7. Social Situations Make Us Less Anxious 

You may be surprised to learn this, but studies have shown that social situations lower our overall stress levels. With the invention of the internet, more of us can go days without actually talking to someone face-to-face, but on average, we all have around 12 social interactions a day. Social interactions are unavoidable, so by trying to avoid them as much as possible, you’re only going to increase your anxiety when you’re forced into a social situation. 

Next time you’re going into a social situation, whether talking to your best friend or a total stranger, think to yourself, “this interaction will decrease my overall stress level.” Knowing you’re getting something out of the interaction will help you focus on what felt good about the exchange when you walk away from it. 

8. Be Kind to Yourself 

This tip is the final but most essential point. Social anxiety can make small, everyday interactions feel terrifying. If you walk away from a meaningless interaction with someone you’ll never see again, telling yourself how stupid you sounded and what a fool you must have looked, you need to stop.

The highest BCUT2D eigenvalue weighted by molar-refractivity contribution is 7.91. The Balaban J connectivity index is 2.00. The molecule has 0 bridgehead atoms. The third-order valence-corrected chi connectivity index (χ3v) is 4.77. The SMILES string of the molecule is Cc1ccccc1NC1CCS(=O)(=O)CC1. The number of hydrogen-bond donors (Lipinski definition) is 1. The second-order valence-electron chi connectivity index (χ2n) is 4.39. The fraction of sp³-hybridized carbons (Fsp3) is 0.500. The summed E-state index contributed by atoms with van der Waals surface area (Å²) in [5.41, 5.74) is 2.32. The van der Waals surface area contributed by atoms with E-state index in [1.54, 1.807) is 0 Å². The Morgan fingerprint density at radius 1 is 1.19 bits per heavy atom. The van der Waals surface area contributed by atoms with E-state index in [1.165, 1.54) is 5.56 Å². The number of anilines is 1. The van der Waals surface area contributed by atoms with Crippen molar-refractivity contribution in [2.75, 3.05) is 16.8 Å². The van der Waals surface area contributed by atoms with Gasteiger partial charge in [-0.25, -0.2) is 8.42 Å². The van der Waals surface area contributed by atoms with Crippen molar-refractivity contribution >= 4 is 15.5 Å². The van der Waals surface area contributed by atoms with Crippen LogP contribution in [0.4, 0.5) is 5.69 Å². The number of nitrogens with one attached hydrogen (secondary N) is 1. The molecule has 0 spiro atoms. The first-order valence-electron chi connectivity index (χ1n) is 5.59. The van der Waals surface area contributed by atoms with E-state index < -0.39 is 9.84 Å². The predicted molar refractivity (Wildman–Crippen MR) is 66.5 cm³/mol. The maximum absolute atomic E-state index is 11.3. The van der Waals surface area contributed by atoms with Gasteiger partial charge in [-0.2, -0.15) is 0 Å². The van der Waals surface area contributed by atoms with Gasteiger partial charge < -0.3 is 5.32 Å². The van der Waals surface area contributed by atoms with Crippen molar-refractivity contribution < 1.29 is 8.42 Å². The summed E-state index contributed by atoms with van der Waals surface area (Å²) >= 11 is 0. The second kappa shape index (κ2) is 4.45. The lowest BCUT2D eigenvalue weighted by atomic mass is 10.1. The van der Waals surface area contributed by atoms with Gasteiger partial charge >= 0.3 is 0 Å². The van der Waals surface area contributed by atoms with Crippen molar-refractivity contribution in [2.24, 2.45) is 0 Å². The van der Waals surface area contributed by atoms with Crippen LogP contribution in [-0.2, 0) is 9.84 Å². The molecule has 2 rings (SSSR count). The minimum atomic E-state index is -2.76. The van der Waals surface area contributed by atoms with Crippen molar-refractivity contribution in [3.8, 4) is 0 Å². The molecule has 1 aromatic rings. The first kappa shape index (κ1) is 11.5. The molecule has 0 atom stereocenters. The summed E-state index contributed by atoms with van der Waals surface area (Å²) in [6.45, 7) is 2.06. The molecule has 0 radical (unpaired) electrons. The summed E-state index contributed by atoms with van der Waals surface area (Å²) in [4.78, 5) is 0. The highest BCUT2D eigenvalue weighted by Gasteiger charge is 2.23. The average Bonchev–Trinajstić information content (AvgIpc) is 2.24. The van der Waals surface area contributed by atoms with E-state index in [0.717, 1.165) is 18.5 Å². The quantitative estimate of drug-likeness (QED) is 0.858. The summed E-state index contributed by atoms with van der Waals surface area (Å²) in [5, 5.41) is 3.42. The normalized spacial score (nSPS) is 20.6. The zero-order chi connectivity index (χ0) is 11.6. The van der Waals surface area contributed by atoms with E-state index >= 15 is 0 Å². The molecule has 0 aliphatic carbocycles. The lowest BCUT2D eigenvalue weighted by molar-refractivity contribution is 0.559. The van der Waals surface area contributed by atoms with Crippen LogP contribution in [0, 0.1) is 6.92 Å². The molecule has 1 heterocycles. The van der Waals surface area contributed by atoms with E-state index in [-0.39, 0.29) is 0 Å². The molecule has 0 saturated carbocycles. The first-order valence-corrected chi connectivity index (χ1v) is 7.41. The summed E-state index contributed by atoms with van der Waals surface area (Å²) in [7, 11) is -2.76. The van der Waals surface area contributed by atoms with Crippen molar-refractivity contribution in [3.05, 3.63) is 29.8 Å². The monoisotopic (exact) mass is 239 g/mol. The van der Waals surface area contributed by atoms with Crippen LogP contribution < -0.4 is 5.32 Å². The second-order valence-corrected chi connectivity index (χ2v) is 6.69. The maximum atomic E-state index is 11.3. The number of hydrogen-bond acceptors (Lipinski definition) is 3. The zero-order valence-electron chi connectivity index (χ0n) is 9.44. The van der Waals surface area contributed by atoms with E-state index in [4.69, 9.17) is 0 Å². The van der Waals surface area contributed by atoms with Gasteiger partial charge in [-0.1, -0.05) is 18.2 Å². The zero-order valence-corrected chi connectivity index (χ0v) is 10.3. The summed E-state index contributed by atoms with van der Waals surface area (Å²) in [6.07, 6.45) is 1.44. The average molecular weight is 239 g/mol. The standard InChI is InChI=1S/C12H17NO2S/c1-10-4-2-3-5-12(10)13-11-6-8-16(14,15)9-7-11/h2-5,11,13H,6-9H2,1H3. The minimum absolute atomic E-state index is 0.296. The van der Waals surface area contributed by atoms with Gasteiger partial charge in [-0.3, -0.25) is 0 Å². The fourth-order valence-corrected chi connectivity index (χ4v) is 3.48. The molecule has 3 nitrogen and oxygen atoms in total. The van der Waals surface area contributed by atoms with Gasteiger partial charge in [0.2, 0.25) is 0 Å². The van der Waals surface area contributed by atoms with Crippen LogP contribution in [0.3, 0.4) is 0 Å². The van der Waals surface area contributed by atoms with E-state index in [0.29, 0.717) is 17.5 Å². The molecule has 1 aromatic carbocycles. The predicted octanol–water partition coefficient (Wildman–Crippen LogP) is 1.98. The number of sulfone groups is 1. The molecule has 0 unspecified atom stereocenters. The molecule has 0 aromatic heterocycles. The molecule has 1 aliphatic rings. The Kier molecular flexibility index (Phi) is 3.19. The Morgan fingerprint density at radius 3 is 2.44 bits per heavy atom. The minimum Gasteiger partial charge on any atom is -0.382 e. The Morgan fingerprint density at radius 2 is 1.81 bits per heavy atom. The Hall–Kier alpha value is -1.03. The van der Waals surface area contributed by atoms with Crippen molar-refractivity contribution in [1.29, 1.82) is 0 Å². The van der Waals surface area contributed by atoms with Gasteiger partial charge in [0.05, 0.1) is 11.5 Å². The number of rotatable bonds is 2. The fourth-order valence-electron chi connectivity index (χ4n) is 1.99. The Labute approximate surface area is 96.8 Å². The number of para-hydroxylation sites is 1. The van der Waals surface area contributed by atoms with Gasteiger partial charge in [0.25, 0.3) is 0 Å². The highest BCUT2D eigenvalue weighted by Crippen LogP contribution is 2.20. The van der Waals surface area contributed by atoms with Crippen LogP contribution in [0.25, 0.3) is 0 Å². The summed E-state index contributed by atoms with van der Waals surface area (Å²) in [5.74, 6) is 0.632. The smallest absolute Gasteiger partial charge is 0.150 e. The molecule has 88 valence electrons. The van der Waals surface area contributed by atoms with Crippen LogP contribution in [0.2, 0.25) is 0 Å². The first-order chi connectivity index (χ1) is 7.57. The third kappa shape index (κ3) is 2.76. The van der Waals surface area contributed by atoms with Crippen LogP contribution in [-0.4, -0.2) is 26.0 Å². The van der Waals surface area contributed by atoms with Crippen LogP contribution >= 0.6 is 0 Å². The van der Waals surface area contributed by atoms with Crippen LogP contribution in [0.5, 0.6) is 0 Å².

Our brains like to trick us into thinking that berating ourselves will scare us into being better at something – but how will we ever trust other people in social situations if we can’t trust ourselves to be kind? So when you hear that internal critic rising, say in your head or aloud, “STOP.” Try to think about something else, sing a song, or listen to something that engages you, like a podcast. Replace those negative thoughts with kinder ones. 

Final Thoughts

We all have imposter syndrome here and there. However, a lack of confidence in social situations usually comes from a lack of self-esteem and loving yourself, so as you work to feel confident, work on yourself. To build self-esteem, take risks, and feel self-assured. Focus on self-care and love.